After articulating your campaign goals, next think about who you need to reach. “Head of household under age 55” isn’t a clear enough picture to execute against. Developing personas – even if they encapsulate only a few targeting parameters – can help:

I know my typical buyers are men(1) aged 30-45(2) who live in the suburbs(3), own their own home(4), and earn $100k or more per year(5). That’s five data points you can use to reach your audience.

Considerations for demographic, geographic, and psychographic factors will typically yield more qualified results than simply age and gender alone. The better you understand your target audience, the more easily you’ll be able to find and (ultimately) convert them.

3. What motivates them to buy or respond—beyond price?
Once you’ve identified your audience’s goals and the situations that drive the desired action (as well as obstacles to action), you can start to develop strategy and messaging. At DMW Direct, we craft specific messages that will resonate with your targets and drive them to respond.

Multiple targets may require different versions of copy based on what will drive them to act, so we do not typically settle on a one-size-fits-all approach. This means ignoring copy that is heavy in industry jargon, unless it is specifically what the target user would search for. Keep content simple and focus on utilizing the least amount of copy that clearly highlights your message and call to action.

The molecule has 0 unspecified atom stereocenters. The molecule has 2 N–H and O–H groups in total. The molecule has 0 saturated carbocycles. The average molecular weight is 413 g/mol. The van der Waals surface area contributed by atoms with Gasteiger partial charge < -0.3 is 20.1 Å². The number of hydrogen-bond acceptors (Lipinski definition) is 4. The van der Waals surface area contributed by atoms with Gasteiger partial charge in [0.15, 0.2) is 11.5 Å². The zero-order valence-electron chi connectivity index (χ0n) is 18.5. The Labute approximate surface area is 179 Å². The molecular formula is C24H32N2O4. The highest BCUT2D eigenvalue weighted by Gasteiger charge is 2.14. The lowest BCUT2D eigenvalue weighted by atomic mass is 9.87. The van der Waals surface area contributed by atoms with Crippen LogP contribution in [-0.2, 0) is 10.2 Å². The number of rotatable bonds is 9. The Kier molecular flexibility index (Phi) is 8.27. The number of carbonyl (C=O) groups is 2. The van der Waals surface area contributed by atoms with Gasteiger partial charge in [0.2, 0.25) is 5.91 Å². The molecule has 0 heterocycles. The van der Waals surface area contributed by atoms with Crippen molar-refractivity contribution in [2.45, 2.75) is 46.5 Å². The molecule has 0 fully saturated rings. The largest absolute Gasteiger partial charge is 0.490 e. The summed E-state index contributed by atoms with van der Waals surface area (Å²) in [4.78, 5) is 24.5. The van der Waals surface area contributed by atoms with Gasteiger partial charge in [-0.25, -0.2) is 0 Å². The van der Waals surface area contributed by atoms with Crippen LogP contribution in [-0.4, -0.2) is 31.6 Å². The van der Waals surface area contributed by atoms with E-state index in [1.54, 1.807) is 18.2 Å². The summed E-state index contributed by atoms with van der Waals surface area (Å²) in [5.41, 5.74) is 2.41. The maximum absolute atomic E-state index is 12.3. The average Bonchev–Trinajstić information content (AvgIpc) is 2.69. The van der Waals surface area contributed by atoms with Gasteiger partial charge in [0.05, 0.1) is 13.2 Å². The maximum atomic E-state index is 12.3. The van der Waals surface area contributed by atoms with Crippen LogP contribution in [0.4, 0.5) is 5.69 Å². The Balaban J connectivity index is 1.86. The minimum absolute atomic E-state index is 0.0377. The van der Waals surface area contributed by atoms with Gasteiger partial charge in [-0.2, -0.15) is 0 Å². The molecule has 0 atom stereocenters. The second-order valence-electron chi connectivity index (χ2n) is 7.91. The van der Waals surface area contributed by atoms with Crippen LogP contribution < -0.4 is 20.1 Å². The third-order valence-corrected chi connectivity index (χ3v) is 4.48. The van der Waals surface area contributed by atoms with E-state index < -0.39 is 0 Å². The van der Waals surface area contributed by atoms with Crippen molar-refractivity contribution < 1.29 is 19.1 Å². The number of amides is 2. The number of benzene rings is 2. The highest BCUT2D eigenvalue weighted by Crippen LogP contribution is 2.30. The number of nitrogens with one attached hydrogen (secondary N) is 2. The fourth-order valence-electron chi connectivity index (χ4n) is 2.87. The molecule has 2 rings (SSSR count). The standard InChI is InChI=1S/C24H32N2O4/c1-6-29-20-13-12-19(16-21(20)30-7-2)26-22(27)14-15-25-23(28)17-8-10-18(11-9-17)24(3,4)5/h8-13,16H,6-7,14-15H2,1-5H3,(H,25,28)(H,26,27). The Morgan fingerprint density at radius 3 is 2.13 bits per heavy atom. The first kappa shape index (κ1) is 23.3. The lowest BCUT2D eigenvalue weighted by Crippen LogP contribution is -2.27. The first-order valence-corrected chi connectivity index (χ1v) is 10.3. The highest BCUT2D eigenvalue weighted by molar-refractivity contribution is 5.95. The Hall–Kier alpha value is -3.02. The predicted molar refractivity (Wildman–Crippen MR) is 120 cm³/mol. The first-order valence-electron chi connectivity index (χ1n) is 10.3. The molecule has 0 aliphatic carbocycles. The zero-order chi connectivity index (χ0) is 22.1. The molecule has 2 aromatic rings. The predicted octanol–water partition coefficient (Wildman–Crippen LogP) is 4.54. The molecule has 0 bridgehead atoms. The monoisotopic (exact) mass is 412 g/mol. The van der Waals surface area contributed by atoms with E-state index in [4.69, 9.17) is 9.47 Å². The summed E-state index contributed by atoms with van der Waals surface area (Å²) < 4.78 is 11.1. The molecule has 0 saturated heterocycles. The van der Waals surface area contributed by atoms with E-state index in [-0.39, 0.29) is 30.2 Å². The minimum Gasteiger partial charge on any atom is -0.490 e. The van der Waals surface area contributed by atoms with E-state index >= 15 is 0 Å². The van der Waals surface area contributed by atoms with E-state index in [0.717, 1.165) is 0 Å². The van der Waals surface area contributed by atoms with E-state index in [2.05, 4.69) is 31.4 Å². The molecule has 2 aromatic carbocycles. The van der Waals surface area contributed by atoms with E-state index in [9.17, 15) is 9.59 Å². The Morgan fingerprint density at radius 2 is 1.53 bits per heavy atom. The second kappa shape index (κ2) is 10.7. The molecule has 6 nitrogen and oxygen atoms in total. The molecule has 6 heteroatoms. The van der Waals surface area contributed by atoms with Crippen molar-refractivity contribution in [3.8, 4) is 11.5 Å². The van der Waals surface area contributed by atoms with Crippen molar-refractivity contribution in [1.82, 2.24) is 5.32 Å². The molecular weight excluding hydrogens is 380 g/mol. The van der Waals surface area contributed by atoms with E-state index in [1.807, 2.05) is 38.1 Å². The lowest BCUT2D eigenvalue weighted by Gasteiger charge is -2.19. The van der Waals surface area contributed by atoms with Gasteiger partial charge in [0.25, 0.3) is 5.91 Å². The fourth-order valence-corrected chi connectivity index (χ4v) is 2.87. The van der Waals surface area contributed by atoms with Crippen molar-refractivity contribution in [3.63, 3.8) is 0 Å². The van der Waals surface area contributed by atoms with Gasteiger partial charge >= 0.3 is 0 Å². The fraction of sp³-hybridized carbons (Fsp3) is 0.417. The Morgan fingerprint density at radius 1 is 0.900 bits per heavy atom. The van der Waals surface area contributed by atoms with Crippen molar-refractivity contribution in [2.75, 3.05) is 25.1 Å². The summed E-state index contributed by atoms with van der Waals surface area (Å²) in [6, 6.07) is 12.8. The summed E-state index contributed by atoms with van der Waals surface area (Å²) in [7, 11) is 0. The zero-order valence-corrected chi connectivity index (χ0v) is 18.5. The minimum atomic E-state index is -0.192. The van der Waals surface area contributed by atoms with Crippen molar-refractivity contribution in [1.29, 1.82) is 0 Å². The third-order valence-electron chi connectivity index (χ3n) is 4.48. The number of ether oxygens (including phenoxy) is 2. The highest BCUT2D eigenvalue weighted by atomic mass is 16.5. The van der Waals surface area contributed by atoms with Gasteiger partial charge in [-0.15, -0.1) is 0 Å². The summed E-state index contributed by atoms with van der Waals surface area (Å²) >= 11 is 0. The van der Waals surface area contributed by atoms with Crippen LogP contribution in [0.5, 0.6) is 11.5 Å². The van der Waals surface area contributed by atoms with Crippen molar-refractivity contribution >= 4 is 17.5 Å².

(If you are paying attention, you’ve likely noticed that the first three “questions to ask” were not exclusive to digital direct marketing.)

4. What are the appropriate digital tactics to convert them?
In conjunction with knowing your target audience and their behaviors, you should leverage a combination of online tactics that will allow you to reach your targets and entice them to respond. Before you decide on the best tactics, consider factors such as:

  • Past experience – Review previous customer behaviors as an indicator of whether your program will succeed. Evaluate channels, creative, messaging, offers, price points, timing, and more to know which tactics to repeat and which to abandon.
  • Device preference – On which devices does your audience consume data? Targeting Millennials would likely call for a “mobile first” strategy while targeting Boomers calls for a blended approach using desktop and mobile.